Summary and Keywords
Influential theorists of pre-adult phases of the development of the individual person (infancy, childhood, and adolescence) have articulated myriad versions of stage theories, varying in specificity, rigidity, and many other parameters. Some stage theories are concerned with capacities defined somewhat narrowly and operationally defined by behavior. Elsewhere on the spectrum, some of the most influential stage theories have purported to indicate capacities or modes of considerable generality, by positing deep, structural changes either in intellectual capacity or in terms of some other aspect of human functioning treated as fundamental to the affective and the rational life. Jean Piaget’s stage theory of intellectual (cognitive) development is the paradigm of a theory of structural changes in the capacity for logical thought. Bluntly put, Piaget’s theory takes for granted the key characteristics of the thinking of the emotionally balanced, rational adult and attempts to define the necessary steps by which that state is to be attained from the time one starts life as a baby. Sigmund Freud’s theory of psychosexual stages, especially as articulated by Karl Abraham, is the paradigm of a stage theory in which significant aspects of adult functioning are redefined, rather than taken for granted. The steps intervening from babyhood, as thereafter articulated, thereby take on an innovative character. In both cases the substantial internal consistency of the stage model, notwithstanding numerous empirical shortcomings, has generated a kind of validity. But even such qualified praise cannot now be offered to Stanley Hall’s stage theory of individual development, which seems with hindsight little more than a derivative popularization of the recapitulationary evolutionism of the latter part of the 19th century. From an historical perspective, Hall’s, Freud’s, and Piaget’s stage theories of development are all artefacts, products of the sociocultural and scientific environments of their times.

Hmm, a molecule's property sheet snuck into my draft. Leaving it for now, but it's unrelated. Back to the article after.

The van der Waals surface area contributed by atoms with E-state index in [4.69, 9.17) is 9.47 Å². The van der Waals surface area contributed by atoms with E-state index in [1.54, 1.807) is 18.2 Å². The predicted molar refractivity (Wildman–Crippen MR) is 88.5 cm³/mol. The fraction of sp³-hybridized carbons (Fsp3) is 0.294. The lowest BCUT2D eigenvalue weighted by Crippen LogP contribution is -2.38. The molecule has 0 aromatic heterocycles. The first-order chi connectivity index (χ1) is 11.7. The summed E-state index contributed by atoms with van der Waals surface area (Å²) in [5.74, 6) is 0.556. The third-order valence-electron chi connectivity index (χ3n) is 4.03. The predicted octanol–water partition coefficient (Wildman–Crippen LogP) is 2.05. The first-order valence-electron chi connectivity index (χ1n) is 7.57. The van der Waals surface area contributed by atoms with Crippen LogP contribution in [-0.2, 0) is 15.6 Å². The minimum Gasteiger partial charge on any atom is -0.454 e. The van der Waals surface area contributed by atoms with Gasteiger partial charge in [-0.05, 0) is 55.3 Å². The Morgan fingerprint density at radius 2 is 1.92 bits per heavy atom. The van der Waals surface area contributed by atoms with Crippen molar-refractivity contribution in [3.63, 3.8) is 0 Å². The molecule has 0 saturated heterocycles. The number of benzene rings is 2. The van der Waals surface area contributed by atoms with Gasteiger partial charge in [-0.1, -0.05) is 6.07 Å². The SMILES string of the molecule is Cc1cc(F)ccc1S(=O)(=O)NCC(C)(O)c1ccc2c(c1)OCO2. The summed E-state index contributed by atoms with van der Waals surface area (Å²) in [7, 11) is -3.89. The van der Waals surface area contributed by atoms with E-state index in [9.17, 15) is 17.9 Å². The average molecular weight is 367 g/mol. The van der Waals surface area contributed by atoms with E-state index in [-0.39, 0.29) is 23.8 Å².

Access to the complete content on Oxford Research Encyclopedia of Psychology requires a subscription or purchase. Public users are able to search the site and view the abstracts and keywords for each book and chapter without a subscription.
If you have purchased a print title that contains an access token, please see the token for information about how to register your code.